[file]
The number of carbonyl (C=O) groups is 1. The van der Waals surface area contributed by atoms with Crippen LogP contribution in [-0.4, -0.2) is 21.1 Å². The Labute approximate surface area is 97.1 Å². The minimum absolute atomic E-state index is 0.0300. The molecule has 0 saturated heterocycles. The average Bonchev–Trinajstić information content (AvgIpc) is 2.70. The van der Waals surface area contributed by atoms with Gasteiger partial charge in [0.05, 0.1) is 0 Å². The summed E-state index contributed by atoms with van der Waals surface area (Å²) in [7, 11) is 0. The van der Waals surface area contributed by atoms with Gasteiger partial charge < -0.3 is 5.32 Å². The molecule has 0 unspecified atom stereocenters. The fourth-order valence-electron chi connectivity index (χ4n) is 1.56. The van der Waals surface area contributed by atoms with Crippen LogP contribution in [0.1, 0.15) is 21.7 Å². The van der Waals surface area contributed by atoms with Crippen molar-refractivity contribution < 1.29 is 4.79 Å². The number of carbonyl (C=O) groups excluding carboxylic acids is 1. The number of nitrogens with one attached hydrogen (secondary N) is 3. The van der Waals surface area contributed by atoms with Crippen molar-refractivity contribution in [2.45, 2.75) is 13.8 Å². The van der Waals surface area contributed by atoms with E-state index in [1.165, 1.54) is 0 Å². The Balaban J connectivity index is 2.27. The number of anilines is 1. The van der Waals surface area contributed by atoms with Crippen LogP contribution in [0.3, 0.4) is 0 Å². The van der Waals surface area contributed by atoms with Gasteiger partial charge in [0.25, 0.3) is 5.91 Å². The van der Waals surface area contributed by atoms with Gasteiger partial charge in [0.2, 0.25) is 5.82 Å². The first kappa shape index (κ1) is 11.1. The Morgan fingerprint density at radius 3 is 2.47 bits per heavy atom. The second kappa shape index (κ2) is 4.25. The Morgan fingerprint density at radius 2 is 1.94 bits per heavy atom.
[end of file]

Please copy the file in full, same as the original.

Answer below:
The number of carbonyl (C=O) groups is 1. The van der Waals surface area contributed by atoms with Crippen LogP contribution in [-0.4, -0.2) is 21.1 Å². The Labute approximate surface area is 97.1 Å². The minimum absolute atomic E-state index is 0.0300. The molecule has 0 saturated heterocycles. The average Bonchev–Trinajstić information content (AvgIpc) is 2.70. The van der Waals surface area contributed by atoms with Gasteiger partial charge in [0.05, 0.1) is 0 Å². The summed E-state index contributed by atoms with van der Waals surface area (Å²) in [7, 11) is 0. The van der Waals surface area contributed by atoms with Gasteiger partial charge < -0.3 is 5.32 Å². The molecule has 0 unspecified atom stereocenters. The fourth-order valence-electron chi connectivity index (χ4n) is 1.56. The van der Waals surface area contributed by atoms with Crippen LogP contribution in [0.1, 0.15) is 21.7 Å². The van der Waals surface area contributed by atoms with Crippen molar-refractivity contribution < 1.29 is 4.79 Å². The number of carbonyl (C=O) groups excluding carboxylic acids is 1. The number of nitrogens with one attached hydrogen (secondary N) is 3. The van der Waals surface area contributed by atoms with Crippen molar-refractivity contribution in [2.45, 2.75) is 13.8 Å². The van der Waals surface area contributed by atoms with E-state index in [1.165, 1.54) is 0 Å². The Balaban J connectivity index is 2.27. The number of anilines is 1. The van der Waals surface area contributed by atoms with Crippen LogP contribution in [0.3, 0.4) is 0 Å². The van der Waals surface area contributed by atoms with Gasteiger partial charge in [0.25, 0.3) is 5.91 Å². The van der Waals surface area contributed by atoms with Gasteiger partial charge in [0.2, 0.25) is 5.82 Å². The first kappa shape index (κ1) is 11.1. The Morgan fingerprint density at radius 3 is 2.47 bits per heavy atom. The second kappa shape index (κ2) is 4.25. The Morgan fingerprint density at radius 2 is 1.94 bits per heavy atom.